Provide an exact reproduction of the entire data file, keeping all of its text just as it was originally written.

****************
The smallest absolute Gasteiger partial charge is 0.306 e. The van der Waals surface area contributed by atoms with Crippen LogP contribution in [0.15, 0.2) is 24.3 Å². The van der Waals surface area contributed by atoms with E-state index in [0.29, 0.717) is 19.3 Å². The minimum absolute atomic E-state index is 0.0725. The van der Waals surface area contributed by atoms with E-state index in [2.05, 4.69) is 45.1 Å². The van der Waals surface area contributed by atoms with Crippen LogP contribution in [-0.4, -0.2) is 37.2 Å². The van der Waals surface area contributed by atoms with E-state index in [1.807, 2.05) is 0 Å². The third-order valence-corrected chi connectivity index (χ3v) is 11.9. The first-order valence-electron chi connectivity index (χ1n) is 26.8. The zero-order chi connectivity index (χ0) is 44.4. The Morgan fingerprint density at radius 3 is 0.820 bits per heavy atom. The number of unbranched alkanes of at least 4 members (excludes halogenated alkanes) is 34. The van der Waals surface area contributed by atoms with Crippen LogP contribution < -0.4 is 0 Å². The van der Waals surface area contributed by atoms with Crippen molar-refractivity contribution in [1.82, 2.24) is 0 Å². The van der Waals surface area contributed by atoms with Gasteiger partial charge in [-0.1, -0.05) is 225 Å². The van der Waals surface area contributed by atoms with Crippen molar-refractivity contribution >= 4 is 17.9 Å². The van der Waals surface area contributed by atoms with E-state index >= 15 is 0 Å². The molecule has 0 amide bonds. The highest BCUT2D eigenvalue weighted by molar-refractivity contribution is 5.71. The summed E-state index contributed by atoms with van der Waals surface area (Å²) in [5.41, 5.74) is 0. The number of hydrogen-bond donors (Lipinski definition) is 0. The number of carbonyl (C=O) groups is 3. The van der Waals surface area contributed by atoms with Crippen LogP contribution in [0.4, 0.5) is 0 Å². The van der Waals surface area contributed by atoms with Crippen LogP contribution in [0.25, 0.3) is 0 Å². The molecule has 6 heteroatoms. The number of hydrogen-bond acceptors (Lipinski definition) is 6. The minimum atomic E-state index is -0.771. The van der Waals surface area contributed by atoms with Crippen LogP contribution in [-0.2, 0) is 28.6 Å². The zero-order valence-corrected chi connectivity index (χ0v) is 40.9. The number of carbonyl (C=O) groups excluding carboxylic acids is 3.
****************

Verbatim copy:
The smallest absolute Gasteiger partial charge is 0.306 e. The van der Waals surface area contributed by atoms with Crippen LogP contribution in [0.15, 0.2) is 24.3 Å². The van der Waals surface area contributed by atoms with E-state index in [0.29, 0.717) is 19.3 Å². The minimum absolute atomic E-state index is 0.0725. The van der Waals surface area contributed by atoms with E-state index in [2.05, 4.69) is 45.1 Å². The van der Waals surface area contributed by atoms with Crippen LogP contribution in [-0.4, -0.2) is 37.2 Å². The van der Waals surface area contributed by atoms with E-state index in [1.807, 2.05) is 0 Å². The third-order valence-corrected chi connectivity index (χ3v) is 11.9. The first-order valence-electron chi connectivity index (χ1n) is 26.8. The zero-order chi connectivity index (χ0) is 44.4. The Morgan fingerprint density at radius 3 is 0.820 bits per heavy atom. The number of unbranched alkanes of at least 4 members (excludes halogenated alkanes) is 34. The van der Waals surface area contributed by atoms with Crippen LogP contribution < -0.4 is 0 Å². The van der Waals surface area contributed by atoms with Crippen molar-refractivity contribution in [1.82, 2.24) is 0 Å². The van der Waals surface area contributed by atoms with Gasteiger partial charge in [-0.1, -0.05) is 225 Å². The van der Waals surface area contributed by atoms with Crippen molar-refractivity contribution >= 4 is 17.9 Å². The van der Waals surface area contributed by atoms with E-state index >= 15 is 0 Å². The molecule has 0 amide bonds. The highest BCUT2D eigenvalue weighted by molar-refractivity contribution is 5.71. The summed E-state index contributed by atoms with van der Waals surface area (Å²) in [5.41, 5.74) is 0. The number of hydrogen-bond donors (Lipinski definition) is 0. The number of carbonyl (C=O) groups is 3. The van der Waals surface area contributed by atoms with Crippen LogP contribution in [0.4, 0.5) is 0 Å². The van der Waals surface area contributed by atoms with Crippen LogP contribution in [0.25, 0.3) is 0 Å². The molecule has 6 heteroatoms. The number of hydrogen-bond acceptors (Lipinski definition) is 6. The minimum atomic E-state index is -0.771. The van der Waals surface area contributed by atoms with Crippen LogP contribution in [-0.2, 0) is 28.6 Å². The zero-order valence-corrected chi connectivity index (χ0v) is 40.9. The number of carbonyl (C=O) groups excluding carboxylic acids is 3.